Deciding Software: How to Choose the Best Solution for Your Business
You want to use the best software for your work—everyone does. Whether you’re a small concrete manufacturer in upstate NY or a Printed Circuit Board material supplier in Arizona, well-made better business tools make your work more efficient, drive productivity and more fun.
But how do you decide on the best software to use—and how do you define “best”, anyhow? In the Marketing and Technology landscape alone there are 7,040 companies alone
Woah that’s a lot of companies
There are more email, CRM, and project management apps than you could ever test on your own. Ask your friends and colleagues, and each one will recommend a different tool.
If you need a hammer, it’s pretty easy to find a nice one. But software is more subjective: the best tool for you may not be the best for someone else.
So how do today’s best companies choose their software stack? As Business Solutions expert for Global Cloud Solutions, we work hand in hand with many companies and have in depth knowledge about what makes their successful companies tick. Here are the ten things we’ve learned from them about how they select software as better business tools and use it to help their teams work more efficiently.
How to Decide on the Best Software:
- Focus on Your Business
- Analyze Your Needs
- Do Research
- Don’t Scrimp
- Ask for Help
- Customize Apps for Your Needs
- Integrate Everything
- Get Everyone Onboard
- Share Your Favorite Software
1. Focus on Your Business
When evaluating any software be careful of the bells and whistles. In the sales world these days, there’s a lot of shovel salesmen– pushing tech and tools that buzz and ding but… for the typical customer like you…. not really much else.
Not to sound like a fuddy-duddy — I like new advances as much as the next guy– but ask yourself: is this new whiz-bang contraption that’s supposed to turn your business on its ear really so great?
How could it be?
Because if it is, wouldn’t everyone have it… and all their revenue problems be gone?
Or are they just shifting the proverbial deck chairs?
What I see are a whole lot of newly-unpacked shovels— and a whole lot of empty holes.
No, you don’t need to send more emails faster– you need to send better ones.
No, you probably don’t need a “power dialer” — not if you don’t use the standard issue one you already have (and you probably don’t.)
No, you most definitely do need “predictive” ANYTHING– no one does!
You need to THINK… because thinking is in short supply these days.
Remember– that which is scarce and useful is valuable by its very definition.
To be clear, the shovel salesmen aren’t bad and the shovels aren’t necessarily worthless.
They are, however, decidedly insufficient providers of solutions to your problems.
Stake the claim first, work your hands to the nub, THEN buy the shovel to do what you couldn’t do on your own.
The fastest way to poverty is to attempt to do that in reverse.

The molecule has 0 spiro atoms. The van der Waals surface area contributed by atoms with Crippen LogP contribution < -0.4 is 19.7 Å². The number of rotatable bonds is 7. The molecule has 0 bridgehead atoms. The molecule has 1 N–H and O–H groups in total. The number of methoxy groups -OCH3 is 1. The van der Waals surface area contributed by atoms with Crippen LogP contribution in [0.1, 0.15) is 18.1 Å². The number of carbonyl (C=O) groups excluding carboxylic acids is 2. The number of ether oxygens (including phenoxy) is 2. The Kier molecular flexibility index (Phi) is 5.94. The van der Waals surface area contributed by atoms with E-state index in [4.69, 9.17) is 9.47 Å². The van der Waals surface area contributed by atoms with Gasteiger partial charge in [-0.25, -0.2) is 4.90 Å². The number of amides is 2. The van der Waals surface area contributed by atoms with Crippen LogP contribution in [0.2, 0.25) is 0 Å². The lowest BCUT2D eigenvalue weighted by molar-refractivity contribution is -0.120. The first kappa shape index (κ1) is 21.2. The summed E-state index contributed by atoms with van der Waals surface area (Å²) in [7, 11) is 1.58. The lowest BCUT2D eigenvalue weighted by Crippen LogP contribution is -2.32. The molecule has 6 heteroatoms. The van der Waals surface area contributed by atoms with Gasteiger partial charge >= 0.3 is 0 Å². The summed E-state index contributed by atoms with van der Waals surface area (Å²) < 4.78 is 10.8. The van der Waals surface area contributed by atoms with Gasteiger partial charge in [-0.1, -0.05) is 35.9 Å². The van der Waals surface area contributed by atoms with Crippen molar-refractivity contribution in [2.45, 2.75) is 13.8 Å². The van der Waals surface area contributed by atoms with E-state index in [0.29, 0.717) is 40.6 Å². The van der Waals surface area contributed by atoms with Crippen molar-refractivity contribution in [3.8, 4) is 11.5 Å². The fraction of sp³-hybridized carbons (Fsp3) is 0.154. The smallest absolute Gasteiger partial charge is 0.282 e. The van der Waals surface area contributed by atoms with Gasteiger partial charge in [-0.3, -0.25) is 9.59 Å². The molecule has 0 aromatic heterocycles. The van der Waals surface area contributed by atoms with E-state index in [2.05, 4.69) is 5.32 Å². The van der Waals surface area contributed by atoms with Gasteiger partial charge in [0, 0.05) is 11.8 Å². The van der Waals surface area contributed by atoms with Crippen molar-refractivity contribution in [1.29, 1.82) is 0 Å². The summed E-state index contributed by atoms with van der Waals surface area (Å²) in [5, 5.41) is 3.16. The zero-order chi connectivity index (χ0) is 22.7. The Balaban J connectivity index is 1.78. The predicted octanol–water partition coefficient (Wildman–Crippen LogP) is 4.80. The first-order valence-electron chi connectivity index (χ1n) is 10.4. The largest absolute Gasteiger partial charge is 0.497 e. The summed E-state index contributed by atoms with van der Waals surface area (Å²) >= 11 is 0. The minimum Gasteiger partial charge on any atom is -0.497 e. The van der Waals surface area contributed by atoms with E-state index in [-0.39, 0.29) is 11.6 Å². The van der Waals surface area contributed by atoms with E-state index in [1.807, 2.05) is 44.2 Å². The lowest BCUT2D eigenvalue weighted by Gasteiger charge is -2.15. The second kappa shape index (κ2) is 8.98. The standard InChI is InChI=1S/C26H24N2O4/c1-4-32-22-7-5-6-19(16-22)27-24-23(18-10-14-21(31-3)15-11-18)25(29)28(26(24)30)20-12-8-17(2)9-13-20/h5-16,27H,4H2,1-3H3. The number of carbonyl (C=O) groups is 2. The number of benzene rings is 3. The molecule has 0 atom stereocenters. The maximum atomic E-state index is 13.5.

Because then the shovel salesmen are the only ones getting rich.
Takeaway: Software are only tools to help you get stuff done. Try to make do with what you have for as long as you have, and only invest in a software solutions when you really need them.
2. Analyze Your Needs
So, once you’re ready to shop for tools, proceed with caution. Make do with Gmail, Google Docs, and other lightweight or homegrown solutions (*cough* excel) until you have identified your pain points and the real needs of your team. You might not need new software just yet.
Before you even Google ‘How to Decide on Software to Use’ and invest in a tech stack that seem shiny and cool, take a hard look at your existing processes and workflows, and consider which tools specifically match them. Don’t look at features, look at workflows. Workflows are what you are going to have to live with. Features are just bullet points. That will be the difference between being satisfied in a year or looking for another tool in a year.
Takeaway: Seems obvious but worth repeating. Don’t pick a software solution so you can keep up with the Jones and choose to use Salesforce because everyone else is doing it, figure out what you need from a tool, then research for a solution that fits those needs.
3. Do Research
So you’re ready to shop for tools—exciting! But finding tools isn’t about ratings and what’s hot and buzzy. Instead, it’s about identifying the tools most suitable for your team, goals, and workflows.
A simple option is to find out what companies like yours are using. That feedback will be the most objective and relevant to your team, making the tools most likely to do what you need.
So ask around. If you’re interested in a no hassle exploratory call, contact us today. Global Cloud Solutions wants to help you with your decision making process.
Doing your research upfront will help you avoid the time-sink of switching solutions down the road.
Take your time. Make sure that the solution you choose addresses your specific needs and provides value over the longest period of time.